Sabine Fischer, Pilates Instructor
We’re constantly bombarded by the media about physical fitness. There are tons of reasons why we should get off our chairs and be active in today’s increasingly automated and sedentary culture. Practising any exercise does not only result in a good appearance, but also reduces stress and brings peace and overall harmony to the body and mind.
There are two types of exercise techniques that immediately spring to mind when we think of mind and body awareness: Pilates and yoga. As a Pilates practitioner I will focus today on the Pilates side of this comparison. I have been attending a few yoga classes over the years, but I am not a yoga expert. Yoga and Pilates may have some physical similarities, but their philosophies are different. Yoga tends to have a more spiritual approach and has a much longer history than Pilates. Dating back about five thousand years, the yoga practice includes diet, relaxation, meditation and breathing skills. Generally encompassing a much broader and more holistic lifestyle.
Pilates is not an ancient practice. Joseph Pilates, a German gymnast, body-builder and boxer, invented the method in the 1920s. He was interested in the mechanics of the human body and was influenced by yoga, gymnastics and functional movements (although this term didn’t exist in his era). Often Pilates is reduced to ‘core strength’ but it is in fact a whole body workout. It is great for postural improvement, whole body strength, joint mobility and flexibility. The Pilates technique is based on six principles: concentration, centring, precision, control, breath and flow.
In a Pilates session you move from one exercise to the next without holding poses like you do in some yoga styles. What both yoga and Pilates have in common is the focus on breathing (even though they use different breathing techniques) and control of movements. You will never see vigorous or jerky movements in either a yoga or Pilates class. One big difference is that Pilates is not only practised on a mat. Joseph Pilates also invented Pilates equipment like the Universal Reformer, the Cadillac, the Wundachair and more. All these pieces of apparatus use springs to either help with the exercise or add more resistance. Pilates is fantastic for rehabilitation after injuries and can be easily modified for any physical shortcomings or muscle imbalances. A skilled Pilates teacher can create personal programmes tailored to individual needs.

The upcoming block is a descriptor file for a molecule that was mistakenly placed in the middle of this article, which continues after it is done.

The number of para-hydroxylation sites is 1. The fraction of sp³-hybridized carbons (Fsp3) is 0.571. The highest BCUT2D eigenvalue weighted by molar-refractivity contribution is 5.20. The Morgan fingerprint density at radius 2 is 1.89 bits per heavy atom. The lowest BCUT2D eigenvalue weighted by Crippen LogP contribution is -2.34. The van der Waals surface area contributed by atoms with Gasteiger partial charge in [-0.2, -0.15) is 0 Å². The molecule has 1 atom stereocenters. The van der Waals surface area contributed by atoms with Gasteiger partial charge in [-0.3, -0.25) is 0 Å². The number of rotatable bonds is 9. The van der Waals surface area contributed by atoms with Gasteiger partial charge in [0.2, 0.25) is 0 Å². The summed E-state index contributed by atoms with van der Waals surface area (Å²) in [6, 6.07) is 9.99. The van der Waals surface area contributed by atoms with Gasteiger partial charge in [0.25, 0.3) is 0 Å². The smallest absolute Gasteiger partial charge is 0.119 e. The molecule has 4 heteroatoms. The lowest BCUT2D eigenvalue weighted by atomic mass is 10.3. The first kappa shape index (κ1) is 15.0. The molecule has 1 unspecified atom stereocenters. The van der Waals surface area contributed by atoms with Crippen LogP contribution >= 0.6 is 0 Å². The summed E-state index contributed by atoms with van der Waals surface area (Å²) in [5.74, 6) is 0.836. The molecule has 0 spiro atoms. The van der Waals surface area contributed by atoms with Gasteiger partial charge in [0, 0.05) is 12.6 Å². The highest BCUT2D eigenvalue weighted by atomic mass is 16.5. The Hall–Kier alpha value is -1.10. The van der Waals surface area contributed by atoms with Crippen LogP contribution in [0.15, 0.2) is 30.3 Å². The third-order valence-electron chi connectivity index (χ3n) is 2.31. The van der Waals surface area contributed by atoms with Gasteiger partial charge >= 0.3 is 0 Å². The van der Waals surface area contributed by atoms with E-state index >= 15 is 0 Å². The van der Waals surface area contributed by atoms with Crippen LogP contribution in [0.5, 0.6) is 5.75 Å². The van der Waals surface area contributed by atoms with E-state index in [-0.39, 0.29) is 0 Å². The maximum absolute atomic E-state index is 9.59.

Both yoga and Pilates definitely offer great body and mind awareness and help with stress relief. Important for both systems is performing the exercises correctly. Make sure you find a good and knowledgeable teacher whether it is for your yoga practice or for your Pilates sessions. In the end it doesn’t really matter which discipline you chose, as long as you stay active, keep your body moving and lead a balanced lifestyle.
Sabine Fischer is a qualified Pilates teacher based in West Hampstead. She has been teaching group classes locally for the last 10 years, but also works in fully equipped studios in NW London. She is also available for private sessions in your home. For more information please visit www.santispilates.com
Get in touch with Sabine to find out more about Pilates and how it can help you. firstname.lastname@example.org – 07976 183158